This web site contains links to other sites. Please be aware that Mondaq (or its affiliate sites) are not responsible for the privacy practices of such other sites. We encourage our users to be aware when they leave our site and to read the privacy statements of these third party sites. This privacy statement applies solely to information collected by this Web site.

    Surveys & Contests

    From time-to-time our site requests information from users via surveys or contests. Participation in these surveys or contests is completely voluntary and the user therefore has a choice whether or not to disclose any information requested. Information requested may include contact information (such as name and delivery address), and demographic information (such as postcode, age level). Contact information will be used to notify the winners and award prizes. Survey information will be used for purposes of monitoring or improving the functionality of the site.


    If a user elects to use our referral service for informing a friend about our site, we ask them for the friend’s name and email address. Mondaq stores this information and may contact the friend to invite them to register with Mondaq, but they will not be contacted more than once. The friend may contact Mondaq to request the removal of this information from our database.


    From time to time Mondaq may send you emails promoting Mondaq services including new services. You may opt out of receiving such emails by clicking below.

    *** If you do not wish to receive any future announcements of services offered by Mondaq you may opt out by clicking here .


    This website takes every reasonable precaution to protect our users’ information. When users submit sensitive information via the website, your information is protected using firewalls and other security technology. If you have any questions about the security at our website, you can send an email to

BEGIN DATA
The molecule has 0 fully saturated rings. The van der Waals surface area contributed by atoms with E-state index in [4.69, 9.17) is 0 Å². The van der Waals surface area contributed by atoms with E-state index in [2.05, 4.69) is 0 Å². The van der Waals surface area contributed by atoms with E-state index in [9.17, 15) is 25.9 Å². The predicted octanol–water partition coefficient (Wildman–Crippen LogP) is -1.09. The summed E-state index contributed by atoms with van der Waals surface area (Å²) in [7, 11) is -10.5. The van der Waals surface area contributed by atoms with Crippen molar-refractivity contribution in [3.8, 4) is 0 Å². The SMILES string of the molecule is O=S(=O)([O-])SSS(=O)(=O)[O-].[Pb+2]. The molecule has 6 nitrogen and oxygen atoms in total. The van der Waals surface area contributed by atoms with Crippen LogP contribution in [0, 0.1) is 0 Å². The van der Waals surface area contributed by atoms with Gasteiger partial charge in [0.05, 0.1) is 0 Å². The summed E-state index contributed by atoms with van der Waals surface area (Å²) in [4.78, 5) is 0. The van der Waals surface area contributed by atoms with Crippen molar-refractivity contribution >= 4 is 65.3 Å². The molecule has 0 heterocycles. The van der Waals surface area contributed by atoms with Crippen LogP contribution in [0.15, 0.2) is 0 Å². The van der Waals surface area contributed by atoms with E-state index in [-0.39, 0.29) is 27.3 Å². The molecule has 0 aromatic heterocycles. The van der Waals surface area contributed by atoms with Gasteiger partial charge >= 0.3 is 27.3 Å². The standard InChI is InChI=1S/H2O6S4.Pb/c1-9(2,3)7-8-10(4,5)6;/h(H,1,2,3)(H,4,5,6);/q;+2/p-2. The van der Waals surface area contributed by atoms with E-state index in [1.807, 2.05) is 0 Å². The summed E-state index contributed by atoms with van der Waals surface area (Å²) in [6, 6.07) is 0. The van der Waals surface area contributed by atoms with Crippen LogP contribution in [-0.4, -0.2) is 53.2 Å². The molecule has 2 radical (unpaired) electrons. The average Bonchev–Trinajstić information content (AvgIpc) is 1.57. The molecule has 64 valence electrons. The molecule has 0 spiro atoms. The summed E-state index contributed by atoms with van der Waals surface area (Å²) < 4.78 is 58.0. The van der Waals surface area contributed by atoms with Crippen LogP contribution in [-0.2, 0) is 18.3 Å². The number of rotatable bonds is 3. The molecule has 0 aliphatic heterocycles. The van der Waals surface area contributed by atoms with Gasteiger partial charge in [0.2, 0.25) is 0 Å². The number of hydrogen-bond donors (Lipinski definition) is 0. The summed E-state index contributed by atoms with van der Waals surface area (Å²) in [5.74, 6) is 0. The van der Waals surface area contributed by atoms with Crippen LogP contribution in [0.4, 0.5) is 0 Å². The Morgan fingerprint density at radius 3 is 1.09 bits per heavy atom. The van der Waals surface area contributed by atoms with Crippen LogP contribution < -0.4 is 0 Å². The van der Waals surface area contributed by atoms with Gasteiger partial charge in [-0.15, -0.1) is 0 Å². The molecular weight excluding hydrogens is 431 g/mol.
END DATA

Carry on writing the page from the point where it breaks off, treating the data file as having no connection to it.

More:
Correcting/Updating Personal Information

    If a user’s personally identifiable information changes (such as postcode), or if a user no longer desires our service, we will endeavour to provide a way to correct, update or remove that user’s personal data provided to us. This can usually be done at the “Your Profile” page or by sending an email to

    Notification of Changes

    If we decide to change our Terms & Conditions or Privacy Policy, we will post those changes on our site so our users are always aware of what information we collect, how we use it, and under what circumstances, if any, we disclose it. If at any point we decide to use personally identifiable information in a manner different from that stated at the time it was collected, we will notify users by way of an email. Users will have a choice as to whether or not we use their information in this different manner. We will use information in accordance with the privacy policy under which the information was collected.

    How to contact Mondaq

    You can contact us with comments or queries at

    If for some reason you believe Mondaq Ltd. has not adhered to these principles, please notify us by e-mail at and we will use commercially reasonable efforts to determine and correct the problem promptly.

    By clicking Register you state you have read and agree to our Terms and Conditions